At this point, with so many of President Donald Trump’s once-key advisers leaving the White House, and the president himself showing very little interest in learning on the job, the question isn’t why White House officials are leaving, but why they’re staying.
Professional politics gossipmonger Mike Allen asked a bunch of anonymous White House officials that question for Axios. The answers are pretty standard, for the most part: Trump isn’t quite as bad as the press makes him out to be; the good people in the administration (Secretary of Defense James Mattis gets a shoutout) need support; if they resign, less principled people will take their place.
But the first reason listed is literally that White House officials are sticking around because they need to protect America from Trump’s policy whims.
"You have no idea how much crazy stuff we kill": The most common response centers on the urgent importance of having smart, sane people around Trump to fight his worst impulses. If they weren't there, they say, we would have a trade war with China, massive deportations, and a government shutdown to force construction of a Southern wall.
This is a very weird admission for people serving in the top levels of a presidential administration to make. It’s almost like they’re saying that the things the president of the United States wants to do would be bad for America, and that, as horrifying as the things that the president says and does in public might sometimes be, they’re nowhere near as horrifying as the things he might say or do if he wasn’t closely watched by his minders. It’s almost like their reason for continuing to support the presidency of Donald Trump is that Donald Trump is a horrifically dangerous and unqualified president.
If they actually believe that, they absolutely need to resign. Because they don’t actually have nearly as much power to stop Donald Trump from carrying out his agenda as they think.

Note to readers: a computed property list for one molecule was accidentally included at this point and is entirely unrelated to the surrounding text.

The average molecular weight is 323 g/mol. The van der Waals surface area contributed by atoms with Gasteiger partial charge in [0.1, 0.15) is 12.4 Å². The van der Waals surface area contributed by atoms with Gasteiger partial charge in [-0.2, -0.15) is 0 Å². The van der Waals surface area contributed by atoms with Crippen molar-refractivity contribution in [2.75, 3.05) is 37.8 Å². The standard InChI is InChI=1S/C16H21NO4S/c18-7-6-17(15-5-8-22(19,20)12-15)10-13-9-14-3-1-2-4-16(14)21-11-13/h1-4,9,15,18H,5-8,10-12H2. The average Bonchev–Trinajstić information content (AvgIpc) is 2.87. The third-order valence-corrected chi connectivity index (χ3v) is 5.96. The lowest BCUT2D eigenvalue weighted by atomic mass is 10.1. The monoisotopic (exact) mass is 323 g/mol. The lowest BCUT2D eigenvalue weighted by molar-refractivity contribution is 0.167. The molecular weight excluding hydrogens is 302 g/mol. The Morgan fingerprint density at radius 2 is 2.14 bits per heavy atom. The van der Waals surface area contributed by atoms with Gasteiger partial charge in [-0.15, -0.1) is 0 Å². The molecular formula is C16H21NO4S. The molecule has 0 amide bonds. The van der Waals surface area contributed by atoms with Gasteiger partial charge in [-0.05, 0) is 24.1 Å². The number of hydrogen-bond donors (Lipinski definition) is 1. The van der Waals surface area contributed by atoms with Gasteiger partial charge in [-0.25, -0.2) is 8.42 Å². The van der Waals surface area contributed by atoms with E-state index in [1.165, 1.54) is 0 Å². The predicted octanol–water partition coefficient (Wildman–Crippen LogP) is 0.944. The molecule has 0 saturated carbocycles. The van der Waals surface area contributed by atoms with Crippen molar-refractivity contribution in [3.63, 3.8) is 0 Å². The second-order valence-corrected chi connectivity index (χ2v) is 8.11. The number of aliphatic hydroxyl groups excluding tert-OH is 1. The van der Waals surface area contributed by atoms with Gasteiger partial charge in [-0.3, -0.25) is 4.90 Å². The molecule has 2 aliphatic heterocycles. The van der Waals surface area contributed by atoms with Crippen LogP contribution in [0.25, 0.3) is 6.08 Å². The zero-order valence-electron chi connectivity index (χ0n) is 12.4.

For one thing, the “crazy stuff” they mention isn’t all stuff that Trump has failed to do. There is very little Trump could have done that would have resulted in “massive deportations” six months into his presidency; in fact, he has stepped up immigration arrests, but the backlog in the immigration court system means that it can take years between an arrest and a deportation.
If senior White House officials are somehow stopping the Trump administration from trying to fix the immigration court backlog because they don’t want bad headlines about mass deportations that would be a very short-sighted policy decision — but it’s extremely unlikely that is what’s happening. It’s more likely that the White House officials in question are looking at the fact that Trump has deported fewer immigrants from February through July of 2017 than were deported during the same months of 2016, and falsely giving themselves credit for preventing something that never would have happened.
More broadly, though, if Trump really did want to start a trade war with China (for example), there would be nothing that any adviser could do to prevent it. Trump seems to actively like going against the advice of his staffers, either because he’s playing them against each other or just to reinforce that he’s the decider. One of the rules of the Trump White House appears to be that telling the president he can’t do something is the surest way to make him want to do it.
When he is forced to do something he doesn’t want to do, like his Monday statement that explicitly denounced white supremacists after the violence at a Charlottesville rally, he is liable to react by going back and doing what he wanted to do all along, even at the risk of contradicting himself (as he did on Tuesday, when he called some of the marchers “very fine people”).
And once Trump has decided he wants to do something, he can just do it. He announced that he was banning trans service members from the military on Twitter without telling any of the relevant policymakers, while Secretary Mattis was on vacation. No one was able to prevent that from happening.
If there are things that Trump has been successfully dissuaded from doing, it’s not because his advisers are watching him like a hawk. It’s because he has decided, at least for the moment, he doesn’t really want to do them. If Trump really did want to do “crazy stuff,” the advisers who talked to Mike Allen probably wouldn’t find out about it before the rest of Trump’s Twitter followers did.